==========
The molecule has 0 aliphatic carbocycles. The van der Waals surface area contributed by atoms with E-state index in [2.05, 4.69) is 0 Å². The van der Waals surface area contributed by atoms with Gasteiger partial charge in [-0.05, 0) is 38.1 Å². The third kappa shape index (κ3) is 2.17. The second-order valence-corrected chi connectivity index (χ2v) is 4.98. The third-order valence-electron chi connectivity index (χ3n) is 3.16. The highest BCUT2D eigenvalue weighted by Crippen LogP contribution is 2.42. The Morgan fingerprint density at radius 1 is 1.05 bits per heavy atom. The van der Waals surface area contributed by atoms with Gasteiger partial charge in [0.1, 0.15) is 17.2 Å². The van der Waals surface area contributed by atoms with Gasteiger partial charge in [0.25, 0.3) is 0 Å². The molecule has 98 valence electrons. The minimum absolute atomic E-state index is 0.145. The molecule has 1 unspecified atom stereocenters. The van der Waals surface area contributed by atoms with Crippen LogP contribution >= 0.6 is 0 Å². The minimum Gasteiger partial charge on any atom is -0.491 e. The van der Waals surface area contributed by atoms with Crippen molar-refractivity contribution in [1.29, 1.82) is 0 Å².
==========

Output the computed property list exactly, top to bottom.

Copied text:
The molecule has 0 aliphatic carbocycles. The van der Waals surface area contributed by atoms with E-state index in [2.05, 4.69) is 0 Å². The van der Waals surface area contributed by atoms with Gasteiger partial charge in [-0.05, 0) is 38.1 Å². The third kappa shape index (κ3) is 2.17. The second-order valence-corrected chi connectivity index (χ2v) is 4.98. The third-order valence-electron chi connectivity index (χ3n) is 3.16. The highest BCUT2D eigenvalue weighted by Crippen LogP contribution is 2.42. The Morgan fingerprint density at radius 1 is 1.05 bits per heavy atom. The van der Waals surface area contributed by atoms with Gasteiger partial charge in [0.1, 0.15) is 17.2 Å². The van der Waals surface area contributed by atoms with Gasteiger partial charge in [0.25, 0.3) is 0 Å². The molecule has 98 valence electrons. The minimum absolute atomic E-state index is 0.145. The molecule has 1 unspecified atom stereocenters. The van der Waals surface area contributed by atoms with Crippen LogP contribution >= 0.6 is 0 Å². The minimum Gasteiger partial charge on any atom is -0.491 e. The van der Waals surface area contributed by atoms with Crippen molar-refractivity contribution in [1.29, 1.82) is 0 Å².